More steak, please: Capital Grille tries its chops Downtown
Entrees at The Capital Grille include porterhouse steak
The Capital Grille's Shellfish platter
The Capital Grille's stores include wine cellars such as this.
Share with others:
It seems that Pittsburghers just can't get their fill of sirloin, filet mignon and rib eye.
At least that's what the folks at The Capital Grille, the wildly popular national steak house chain, are betting as they prepare to open their first Pittsburgh outlet tomorrow in the former Lazarus building, Downtown.
Judging by the reactions from some diners who had been invited to a series of preview lunches and dinners last week, the upscale chop house will do just fine in a town that already boasts Ruth's Chris Steak House, Morton's, The Steakhouse and Hyde Park Prime Steak -- while seeking to set itself apart from the rest of the pack.
At first blush, The Capital Grille seems to shout expense account/business lunch/men's club, with the obligatory dark wood paneling, thick carpets, gleaming marble and portraits of the two Andrews, Mellon and Carnegie -- although muckraking journalist Nellie Bly is on the wall, too, along with someone named "Frederick McFeely Rogers" -- Fred Rogers, to you.
"It seems to be a more elegant and clubby atmosphere than Ruth's Chris," said Lynette Lederman of Squirrel Hill, who admitted she had never been to Morton's, whose decor is somewhat similar. But her daughter, a Chicago resident, had been raving about the restaurant to her. "She's been a Capital Grille groupie for years."
While some of the lunch menu's items -- from the famously dry-aged, hand-cut $24 sirloin to a delectable $12 cheeseburger made from chopped sirloin, smoked bacon and sweet onions -- might require a trip to the emergency room afterward to pump out the arteries, there were healthier choices available, too.
Ms. Lederman's dining companion, Selena Schmidt, raved about a vegetable side dish that included yellow wax beans, tomatoes and pattypan squash.
"It was really different, really refreshing," said Ms. Schmidt of the North Side. "It wasn't like, 'Hey, here's a head of broccoli.' It was much more interesting than that."
Nationally, a lot of restaurant goers share her assessment: The Capital Grille ranked first in a 2006 Consumer Reports readers' survey, just ahead of Ruth's Chris Steak House, which came in second, and Morton's, The Steakhouse, which came in third.
"I think they're definitely going to give these other places a run for their money," said North Hills restaurant broker Terri Sokoloff, one of those taking in a preview lunch at The Capital Grille Wednesday. "The servers were really trained well, it seemed, and there was a lot of attention to detail. Of course, everyone likes everything new."
When it comes to food fashions, steak definitely sizzles these days -- in the boardroom as well as the dining room. Last week, Darden Restaurants Inc., owner of twin moneymakers The Olive Garden and Red Lobster, forked over $1.19 billion to Capital Grille's parent company, Rare Hospitality Inc., which also owns Longhorn Steakhouse, a lower-end chain.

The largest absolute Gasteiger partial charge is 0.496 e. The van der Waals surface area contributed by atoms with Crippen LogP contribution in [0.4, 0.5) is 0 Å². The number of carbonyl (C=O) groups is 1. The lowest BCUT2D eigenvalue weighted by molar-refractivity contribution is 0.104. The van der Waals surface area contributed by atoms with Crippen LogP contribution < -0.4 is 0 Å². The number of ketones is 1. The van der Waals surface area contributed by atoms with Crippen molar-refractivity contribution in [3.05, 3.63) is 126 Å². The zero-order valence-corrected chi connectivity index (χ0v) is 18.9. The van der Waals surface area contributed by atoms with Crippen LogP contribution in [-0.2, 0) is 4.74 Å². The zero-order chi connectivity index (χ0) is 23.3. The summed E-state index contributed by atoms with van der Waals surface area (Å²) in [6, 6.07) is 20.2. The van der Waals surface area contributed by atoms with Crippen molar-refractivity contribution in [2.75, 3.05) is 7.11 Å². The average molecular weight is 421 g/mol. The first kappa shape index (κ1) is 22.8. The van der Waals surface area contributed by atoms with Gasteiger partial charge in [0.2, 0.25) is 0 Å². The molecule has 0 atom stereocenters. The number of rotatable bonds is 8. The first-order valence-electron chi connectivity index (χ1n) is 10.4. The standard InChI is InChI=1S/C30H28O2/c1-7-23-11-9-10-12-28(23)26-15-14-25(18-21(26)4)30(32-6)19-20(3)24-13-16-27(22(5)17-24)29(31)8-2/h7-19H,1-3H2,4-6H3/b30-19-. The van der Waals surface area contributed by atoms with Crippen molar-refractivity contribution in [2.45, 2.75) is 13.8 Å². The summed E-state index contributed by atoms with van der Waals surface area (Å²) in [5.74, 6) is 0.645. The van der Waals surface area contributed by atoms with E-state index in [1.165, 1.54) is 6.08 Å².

With only 28 Capital Grille outlets compared with 109 for Ruth's Chris and 74 for Morton's, Darden reportedly sees room for growth, said Michael Whiteman, a New York-based restaurant consultant. But he doesn't believe any upscale steak house concept can grow into hundreds of restaurants because the American market is too thin for that.
Still, even the celebrity chefs are getting into the act -- Wolfgang Puck, Thomas Colicchio and other big names in food are opening glitzy "designer" steak houses under their own imprint -- veritable showplaces that forgo the typical men's club dark wood paneling for skylights, "water walls" and other lighter touches to lure women diners. They also star $170 plates of Wagyu beef (the American version of the much-famed Kobe) and side dishes that go far beyond traditional creamed spinach and potatoes Lyonnaise.
Pittsburgh isn't at the chef-owned level yet -- they're mostly concentrated in New York, Los Angeles, Las Vegas and Atlantic City. But Mr. Whiteman believes it can be, especially now that the city will soon have a casino.
"The average person visiting a Pittsburgh casino will have less money to throw around than a visitor to Las Vegas, but there still will be some proportion of high rollers and wealthy people who will want to show off or give back their winnings, so a casino is a perfect venue for a chef-driven steak house," he said. "My sense is that a steak-lover's town like Pittsburgh will embrace these new chef-driven restaurants so long as the experience isn't overloaded with who-are-you-kidding razzmatazz.
"The side orders generally are more enticing than those offered by chain steakeries, food presentations are more exciting and there are more interesting flavor profiles than those offered by a dumb hunk of meat on a plate," he added. "That said, you have to remember that traditional steak houses are a cliche for good reason -- no one doesn't understand them."
That may be why The Capital Grille is a slam dunk for tradition-minded Pittsburghers -- or maybe not.
Nancy Bernard of Forest Hills was a guest at one of the preview dinners last week. She loved the food, finding the servings less "gargantuan" than Morton's -- especially the flourless chocolate cake for dessert -- but remained skeptical about its prospects, given the prices and the location.
"It won't be a question of food but of the neighborhood," she said, noting that while condominiums are planned for the former Lazarus building, "those tenants alone won't be able to keep it afloat. Perhaps they'll coax the pre-Benedum/Heinz Hall crowd with dinner specials.
"But Pittsburgh has too many problems in my opinion to support such luxurious restaurants."
First Published August 24, 2007 5:17 pm